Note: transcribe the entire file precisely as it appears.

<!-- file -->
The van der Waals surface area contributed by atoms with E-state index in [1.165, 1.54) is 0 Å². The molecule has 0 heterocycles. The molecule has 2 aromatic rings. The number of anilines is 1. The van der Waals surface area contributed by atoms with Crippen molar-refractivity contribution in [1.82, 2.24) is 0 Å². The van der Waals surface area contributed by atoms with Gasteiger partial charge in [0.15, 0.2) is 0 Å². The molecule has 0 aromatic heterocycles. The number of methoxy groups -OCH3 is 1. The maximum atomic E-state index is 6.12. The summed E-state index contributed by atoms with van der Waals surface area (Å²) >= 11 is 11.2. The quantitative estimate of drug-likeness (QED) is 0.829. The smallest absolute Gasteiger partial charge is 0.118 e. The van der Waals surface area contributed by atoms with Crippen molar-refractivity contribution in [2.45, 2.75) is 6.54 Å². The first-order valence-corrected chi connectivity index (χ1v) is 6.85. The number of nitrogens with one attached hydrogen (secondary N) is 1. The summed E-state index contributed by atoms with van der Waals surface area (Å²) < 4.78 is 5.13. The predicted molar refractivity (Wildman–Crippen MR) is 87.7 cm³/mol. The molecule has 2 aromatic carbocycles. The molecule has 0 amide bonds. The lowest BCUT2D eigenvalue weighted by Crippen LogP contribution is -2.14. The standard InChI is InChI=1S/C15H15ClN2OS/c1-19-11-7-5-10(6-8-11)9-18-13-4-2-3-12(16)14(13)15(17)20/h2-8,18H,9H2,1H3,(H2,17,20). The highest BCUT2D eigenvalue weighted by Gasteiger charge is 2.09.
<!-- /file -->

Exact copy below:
The van der Waals surface area contributed by atoms with E-state index in [1.165, 1.54) is 0 Å². The molecule has 0 heterocycles. The molecule has 2 aromatic rings. The number of anilines is 1. The van der Waals surface area contributed by atoms with Crippen molar-refractivity contribution in [1.82, 2.24) is 0 Å². The van der Waals surface area contributed by atoms with Gasteiger partial charge in [0.15, 0.2) is 0 Å². The molecule has 0 aromatic heterocycles. The number of methoxy groups -OCH3 is 1. The maximum atomic E-state index is 6.12. The summed E-state index contributed by atoms with van der Waals surface area (Å²) >= 11 is 11.2. The quantitative estimate of drug-likeness (QED) is 0.829. The smallest absolute Gasteiger partial charge is 0.118 e. The van der Waals surface area contributed by atoms with Crippen molar-refractivity contribution in [2.45, 2.75) is 6.54 Å². The first-order valence-corrected chi connectivity index (χ1v) is 6.85. The number of nitrogens with one attached hydrogen (secondary N) is 1. The summed E-state index contributed by atoms with van der Waals surface area (Å²) < 4.78 is 5.13. The predicted molar refractivity (Wildman–Crippen MR) is 87.7 cm³/mol. The molecule has 2 aromatic carbocycles. The molecule has 0 amide bonds. The lowest BCUT2D eigenvalue weighted by Crippen LogP contribution is -2.14. The standard InChI is InChI=1S/C15H15ClN2OS/c1-19-11-7-5-10(6-8-11)9-18-13-4-2-3-12(16)14(13)15(17)20/h2-8,18H,9H2,1H3,(H2,17,20). The highest BCUT2D eigenvalue weighted by Gasteiger charge is 2.09.